Alzheimer’s Disease and Mild Cognitive Impairment: New Insights from ImagingView this Special Issue
Mark W. Jacobson, Linda K. McEvoy, Anders Dale, Christine Fennema-Notestine, "Cognitive Phenotypes, Brain Morphometry and the Detection of Cognitive Decline in Preclinical AD", Behavioural Neurology, vol. 21, Article ID 617312, 9 pages, 2009. https://doi.org/10.3233/BEN-2009-0229
Cognitive Phenotypes, Brain Morphometry and the Detection of Cognitive Decline in Preclinical AD
Identifying a preclinical phase of Alzheimer’s Disease (PCAD) that is distinct from cognitive changes in healthy aging continues to be a major research focus. Combining neuropsychological and neuroimaging methodologies should improve our ability to differentiate healthy from pathological aging, although studies that utilize both methods often result in equivocal findings, possibly due to variability in cognitive test performance that may be capturing distinct phenotypes. One method of capturing this cognitive variability is to utilize contrasting neuropsychological tests to identify subgroups representative of distinct cognitive phenotypes, and determine whether differences in brain morphometry support these classifications. We review several approaches to defining cognitive subgroups, and we consider the possibility that cognitive asymmetry might provide one means of identifying both functional and structural changes associated with aging and dementia.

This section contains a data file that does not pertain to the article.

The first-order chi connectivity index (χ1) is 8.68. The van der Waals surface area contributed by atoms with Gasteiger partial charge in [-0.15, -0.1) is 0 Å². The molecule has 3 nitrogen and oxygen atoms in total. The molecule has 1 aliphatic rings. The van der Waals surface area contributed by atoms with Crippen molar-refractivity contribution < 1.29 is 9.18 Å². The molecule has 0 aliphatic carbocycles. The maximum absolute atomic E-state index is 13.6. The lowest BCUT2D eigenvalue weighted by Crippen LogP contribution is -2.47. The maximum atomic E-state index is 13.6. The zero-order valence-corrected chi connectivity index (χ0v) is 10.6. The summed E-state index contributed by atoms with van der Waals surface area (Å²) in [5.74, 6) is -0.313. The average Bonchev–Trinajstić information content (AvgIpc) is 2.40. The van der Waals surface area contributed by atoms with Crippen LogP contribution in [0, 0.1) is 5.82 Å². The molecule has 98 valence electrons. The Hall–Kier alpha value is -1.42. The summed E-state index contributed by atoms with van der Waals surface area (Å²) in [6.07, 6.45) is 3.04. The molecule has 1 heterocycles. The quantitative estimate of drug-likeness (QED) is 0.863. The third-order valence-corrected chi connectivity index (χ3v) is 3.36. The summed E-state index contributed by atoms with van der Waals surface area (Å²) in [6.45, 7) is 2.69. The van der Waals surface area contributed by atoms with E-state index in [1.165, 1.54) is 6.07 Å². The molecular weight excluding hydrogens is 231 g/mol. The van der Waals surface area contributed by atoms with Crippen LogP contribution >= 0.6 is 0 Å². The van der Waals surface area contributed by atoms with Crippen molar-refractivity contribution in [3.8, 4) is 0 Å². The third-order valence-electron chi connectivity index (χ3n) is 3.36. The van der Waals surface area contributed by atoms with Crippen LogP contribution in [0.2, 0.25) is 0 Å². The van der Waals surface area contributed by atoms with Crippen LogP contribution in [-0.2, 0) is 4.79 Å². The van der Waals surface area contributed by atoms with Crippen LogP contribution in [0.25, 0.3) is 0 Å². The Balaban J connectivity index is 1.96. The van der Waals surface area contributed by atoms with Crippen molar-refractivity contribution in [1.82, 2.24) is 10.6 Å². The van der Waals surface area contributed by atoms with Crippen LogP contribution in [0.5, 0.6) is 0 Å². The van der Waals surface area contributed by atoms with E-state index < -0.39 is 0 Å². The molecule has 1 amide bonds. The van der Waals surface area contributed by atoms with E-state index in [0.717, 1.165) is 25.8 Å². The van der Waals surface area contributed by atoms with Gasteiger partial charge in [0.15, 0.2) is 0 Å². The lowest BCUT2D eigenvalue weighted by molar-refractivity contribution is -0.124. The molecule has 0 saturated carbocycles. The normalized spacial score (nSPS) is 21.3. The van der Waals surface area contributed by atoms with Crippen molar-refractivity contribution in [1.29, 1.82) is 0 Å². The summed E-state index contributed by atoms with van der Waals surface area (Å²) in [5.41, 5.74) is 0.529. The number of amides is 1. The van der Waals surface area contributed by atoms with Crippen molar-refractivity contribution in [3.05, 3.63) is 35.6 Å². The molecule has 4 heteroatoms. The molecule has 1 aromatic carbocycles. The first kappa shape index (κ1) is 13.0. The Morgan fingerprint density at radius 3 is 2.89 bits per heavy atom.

Copyright © 2009 Hindawi Publishing Corporation and the authors. This is an open access article distributed under the Creative Commons Attribution License, which permits unrestricted use, distribution, and reproduction in any medium, provided the original work is properly cited.